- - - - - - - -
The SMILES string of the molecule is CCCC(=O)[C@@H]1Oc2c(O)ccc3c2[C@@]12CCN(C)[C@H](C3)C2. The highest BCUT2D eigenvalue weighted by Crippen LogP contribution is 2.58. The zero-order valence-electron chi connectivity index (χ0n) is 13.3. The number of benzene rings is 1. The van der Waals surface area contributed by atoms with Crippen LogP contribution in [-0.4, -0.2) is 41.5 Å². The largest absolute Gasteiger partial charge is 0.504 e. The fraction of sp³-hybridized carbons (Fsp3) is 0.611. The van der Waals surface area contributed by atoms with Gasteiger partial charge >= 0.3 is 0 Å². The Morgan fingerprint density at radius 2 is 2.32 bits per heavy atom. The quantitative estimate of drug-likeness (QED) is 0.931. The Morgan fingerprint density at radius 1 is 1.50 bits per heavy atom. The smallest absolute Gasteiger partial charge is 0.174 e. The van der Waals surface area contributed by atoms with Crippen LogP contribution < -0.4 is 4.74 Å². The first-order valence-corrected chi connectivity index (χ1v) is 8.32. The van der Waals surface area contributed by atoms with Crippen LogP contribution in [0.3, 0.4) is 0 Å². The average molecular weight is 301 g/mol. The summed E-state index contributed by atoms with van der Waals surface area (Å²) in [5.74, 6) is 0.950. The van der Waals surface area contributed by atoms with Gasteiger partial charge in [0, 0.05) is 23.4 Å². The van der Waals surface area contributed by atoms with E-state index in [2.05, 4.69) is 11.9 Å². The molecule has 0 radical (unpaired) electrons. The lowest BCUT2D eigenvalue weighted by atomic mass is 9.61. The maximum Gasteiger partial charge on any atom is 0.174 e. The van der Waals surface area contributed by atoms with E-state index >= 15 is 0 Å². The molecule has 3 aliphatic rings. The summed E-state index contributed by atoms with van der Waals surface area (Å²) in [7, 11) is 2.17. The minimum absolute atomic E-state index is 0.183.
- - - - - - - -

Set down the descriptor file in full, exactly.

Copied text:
The SMILES string of the molecule is CCCC(=O)[C@@H]1Oc2c(O)ccc3c2[C@@]12CCN(C)[C@H](C3)C2. The highest BCUT2D eigenvalue weighted by Crippen LogP contribution is 2.58. The zero-order valence-electron chi connectivity index (χ0n) is 13.3. The number of benzene rings is 1. The van der Waals surface area contributed by atoms with Crippen LogP contribution in [-0.4, -0.2) is 41.5 Å². The largest absolute Gasteiger partial charge is 0.504 e. The fraction of sp³-hybridized carbons (Fsp3) is 0.611. The van der Waals surface area contributed by atoms with Gasteiger partial charge >= 0.3 is 0 Å². The Morgan fingerprint density at radius 2 is 2.32 bits per heavy atom. The quantitative estimate of drug-likeness (QED) is 0.931. The Morgan fingerprint density at radius 1 is 1.50 bits per heavy atom. The smallest absolute Gasteiger partial charge is 0.174 e. The van der Waals surface area contributed by atoms with Crippen LogP contribution < -0.4 is 4.74 Å². The first-order valence-corrected chi connectivity index (χ1v) is 8.32. The van der Waals surface area contributed by atoms with Crippen LogP contribution in [0.3, 0.4) is 0 Å². The average molecular weight is 301 g/mol. The summed E-state index contributed by atoms with van der Waals surface area (Å²) in [5.74, 6) is 0.950. The van der Waals surface area contributed by atoms with Gasteiger partial charge in [0, 0.05) is 23.4 Å². The van der Waals surface area contributed by atoms with E-state index in [2.05, 4.69) is 11.9 Å². The molecule has 0 radical (unpaired) electrons. The lowest BCUT2D eigenvalue weighted by atomic mass is 9.61. The maximum Gasteiger partial charge on any atom is 0.174 e. The van der Waals surface area contributed by atoms with E-state index >= 15 is 0 Å². The molecule has 3 aliphatic rings. The summed E-state index contributed by atoms with van der Waals surface area (Å²) in [7, 11) is 2.17. The minimum absolute atomic E-state index is 0.183.